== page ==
The Body Covers: The XVI International AIDS Conference
Switching From Lopinavir/Ritonavir to Unboosted Atazanavir May Yield Benefits, but Verdict Remains Uncertain
August 17, 2006
Although lopinavir/ritonavir (LPV/r, Kaletra) remains the number-one choice for initial protease inhibitor (PI) therapy in many antiretroviral guidelines, concerns over its toxicity profile have increased. The major toxicities associated with lopinavir/ritonavir have been abnormalities in lipid profile and diarrhea. Thus, if we were to decide to use an alternative PI, we would want it to mirror the high rates of virological success seen with lopinavir/ritonavir, but have a better toxicity profile. However, at the XVI International AIDS Conference (AIDS 2006), the KLEAN study failed to show an advantage of ritonavir (RTV, Norvir)-boosted fosamprenavir (FPV, 908, Lexiva, Telzir) over lopinavir/ritonavir,1 and conclusive studies comparing lopinavir/ritonavir with ritonavir-boosted atazanavir (ATV, Reyataz) or saquinavir (SQV, Invirase) are still being eagerly awaited. In the meantime, switch studies such as the SWAN study, a substudy of which was presented at AIDS 2006, may provide useful information on the use of alternative PIs.
Data from SWAN, a multicenter, randomized, open-label study of 407 patients, were previously reported at the 10th European AIDS Conference in Dublin, Ireland, in 2005.2 The presentation at that conference showed that switching from a stable, virologically suppressive, PI-based regimen to an atazanavir-containing regimen resulted in less virological rebound through 48 weeks, comparable safety and tolerability profiles, and improved lipids. The study presented at AIDS 2006 is a sub-analysis of SWAN,3 in which only the 153 individuals who received lopinavir/ritonavir at baseline were examined.
Of these 153 patients, 100 were randomized to switch to atazanavir (18 of whom received ritonavir-boosted atazanavir, as they were receiving concomitant tenofovir [TDF, Viread] at baseline) and 53 to continue lopinavir/ritonavir. Rates of virological rebound at week 48 were comparable: 11% in the atazanavir arm and 9% in the lopinavir/ritonavir arm. Rates of treatment failure for any reason, which included viral rebound or failure to receive the randomized treatment, were similar in both groups (28% of patients on lopinavir/ritonavir versus 28% on atazanavir).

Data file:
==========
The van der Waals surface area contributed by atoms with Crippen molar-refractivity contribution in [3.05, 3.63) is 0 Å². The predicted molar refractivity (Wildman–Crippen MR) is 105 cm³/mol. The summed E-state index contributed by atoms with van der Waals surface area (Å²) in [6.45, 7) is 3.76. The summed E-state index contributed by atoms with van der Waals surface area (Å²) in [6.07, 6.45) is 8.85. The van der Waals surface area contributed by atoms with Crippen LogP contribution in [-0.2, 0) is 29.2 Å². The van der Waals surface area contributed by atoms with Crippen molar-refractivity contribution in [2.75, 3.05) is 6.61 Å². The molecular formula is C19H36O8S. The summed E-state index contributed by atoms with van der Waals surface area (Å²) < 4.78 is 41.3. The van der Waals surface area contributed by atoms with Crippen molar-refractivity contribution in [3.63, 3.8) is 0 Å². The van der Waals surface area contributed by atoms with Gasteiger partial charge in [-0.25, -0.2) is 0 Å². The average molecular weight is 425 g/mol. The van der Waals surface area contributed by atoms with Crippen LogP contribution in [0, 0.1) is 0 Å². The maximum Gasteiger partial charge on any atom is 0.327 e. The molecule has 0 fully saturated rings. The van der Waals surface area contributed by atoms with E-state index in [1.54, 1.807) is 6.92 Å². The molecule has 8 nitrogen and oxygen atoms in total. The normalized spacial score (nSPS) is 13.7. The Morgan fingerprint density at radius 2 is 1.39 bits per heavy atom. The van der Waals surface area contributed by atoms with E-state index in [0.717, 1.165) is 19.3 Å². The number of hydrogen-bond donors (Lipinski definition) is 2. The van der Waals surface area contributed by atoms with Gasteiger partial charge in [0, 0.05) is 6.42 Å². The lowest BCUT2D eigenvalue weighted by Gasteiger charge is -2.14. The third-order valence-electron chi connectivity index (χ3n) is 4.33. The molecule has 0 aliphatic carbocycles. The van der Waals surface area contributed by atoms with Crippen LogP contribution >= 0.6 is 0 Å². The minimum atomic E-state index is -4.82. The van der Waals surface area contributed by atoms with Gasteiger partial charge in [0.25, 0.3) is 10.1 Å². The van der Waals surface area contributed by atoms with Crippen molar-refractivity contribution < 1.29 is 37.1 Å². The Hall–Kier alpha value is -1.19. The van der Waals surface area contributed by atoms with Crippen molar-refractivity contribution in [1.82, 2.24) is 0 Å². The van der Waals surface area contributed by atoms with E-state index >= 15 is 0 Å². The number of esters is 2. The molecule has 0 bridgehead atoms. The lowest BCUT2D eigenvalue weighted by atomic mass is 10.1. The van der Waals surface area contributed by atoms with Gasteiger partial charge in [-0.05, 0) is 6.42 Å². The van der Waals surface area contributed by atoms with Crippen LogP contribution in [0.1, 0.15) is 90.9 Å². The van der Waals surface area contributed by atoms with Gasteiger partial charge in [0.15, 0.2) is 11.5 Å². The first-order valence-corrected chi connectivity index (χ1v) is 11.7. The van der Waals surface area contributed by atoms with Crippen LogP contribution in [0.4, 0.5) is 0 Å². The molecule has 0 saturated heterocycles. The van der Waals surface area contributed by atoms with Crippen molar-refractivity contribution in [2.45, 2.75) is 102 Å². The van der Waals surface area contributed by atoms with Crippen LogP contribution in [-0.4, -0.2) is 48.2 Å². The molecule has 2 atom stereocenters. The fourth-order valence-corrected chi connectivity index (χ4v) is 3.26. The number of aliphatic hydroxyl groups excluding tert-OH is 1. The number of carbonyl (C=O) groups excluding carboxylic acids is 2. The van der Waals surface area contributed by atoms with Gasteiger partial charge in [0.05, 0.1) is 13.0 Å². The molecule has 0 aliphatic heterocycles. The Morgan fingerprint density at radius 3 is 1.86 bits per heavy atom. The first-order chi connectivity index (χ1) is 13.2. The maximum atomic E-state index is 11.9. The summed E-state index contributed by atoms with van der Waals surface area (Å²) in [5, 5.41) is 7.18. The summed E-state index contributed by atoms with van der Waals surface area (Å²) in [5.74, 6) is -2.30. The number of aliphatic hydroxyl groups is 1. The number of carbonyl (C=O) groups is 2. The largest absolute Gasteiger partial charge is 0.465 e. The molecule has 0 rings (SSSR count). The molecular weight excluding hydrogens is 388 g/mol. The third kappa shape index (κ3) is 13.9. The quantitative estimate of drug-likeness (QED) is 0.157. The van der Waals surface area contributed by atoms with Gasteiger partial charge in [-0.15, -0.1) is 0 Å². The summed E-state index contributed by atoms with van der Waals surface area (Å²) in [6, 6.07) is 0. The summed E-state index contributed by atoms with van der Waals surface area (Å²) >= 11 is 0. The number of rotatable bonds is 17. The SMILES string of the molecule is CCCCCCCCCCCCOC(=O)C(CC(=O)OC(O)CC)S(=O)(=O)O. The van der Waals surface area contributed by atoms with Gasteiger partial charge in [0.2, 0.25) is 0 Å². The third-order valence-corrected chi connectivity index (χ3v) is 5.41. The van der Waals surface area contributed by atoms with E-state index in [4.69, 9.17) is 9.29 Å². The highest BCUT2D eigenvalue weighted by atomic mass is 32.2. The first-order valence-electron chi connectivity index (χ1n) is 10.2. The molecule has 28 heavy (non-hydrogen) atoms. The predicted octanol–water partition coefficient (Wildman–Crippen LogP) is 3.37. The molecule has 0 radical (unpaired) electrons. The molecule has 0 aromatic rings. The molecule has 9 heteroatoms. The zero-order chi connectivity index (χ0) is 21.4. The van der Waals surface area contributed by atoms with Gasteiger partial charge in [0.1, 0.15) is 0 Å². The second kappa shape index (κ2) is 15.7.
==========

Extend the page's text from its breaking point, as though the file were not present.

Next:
New onset of gastrointestinal toxicity of any grade was reported in only 2% of patients receiving atazanavir, but in 13% of patients on lopinavir/ritonavir (P < .01). Three percent of individuals on atazanavir and 8% receiving lopinavir/ritonavir used anti-diarrheal medication during the study. Lipids improved in the atazanavir arm, with reduction in non-HDL (high-density lipoprotein) cholesterol of 17% versus 4% in the lopinavir/ritonavir arm (P < .0001). Accordingly, lipid-lowering agents were used less commonly with atazanavir (8% versus 21% with lopinavir/ritonavir, P < .05). Other discontinuations due to ALT (alanine aminotransferase) elevations or grade 3/4 toxicity were similar between the two groups. One percent of individuals receiving atazanavir discontinued the drug due to jaundice/hyperbilirubinemia.
The results of this substudy clearly show that individuals receiving lopinavir/ritonavir who switch to atazanavir have at least as good virological control and less toxicity at 48 weeks. However, these results should be taken with caution.
Firstly, it is clear that ritonavir-boosted PIs have a high barrier to resistance, so that even in individuals who are failing virologically, there are few reports of the development of resistance. This high barrier is not the case with unboosted atazanavir, for which individuals may develop specific mutations, particularly I50L.
Secondly, although there were improvements in lipid profile in the group who received atazanavir, it remains unclear how this impacts the development of heart and other vascular disease. Another poster at this conference showed that, although there were improvements in lipid parameters in individuals switching from lopinavir/ritonavir to atazanavir, the effect of these improvements was negligible, based on the Framingham equation for risk of myocardial infarction.
Thirdly, although it is accepted that lopinavir/ritonavir may have a difficult toxicity profile in some individuals, the development of the new tablet formulation, which was not utilized in this study, may reduce the incidence of toxicity, specifically diarrhea.
This SWAN substudy showed that atazanavir can be an alternative for individuals who are intolerant of lopinavir/ritonavir. But before individuals switch en masse, one must add up the pros and cons of using an unboosted PI. We must also have more clinical trial data from randomized studies involving ritonavir-boosted atazanavir before switching can be widely recommended.
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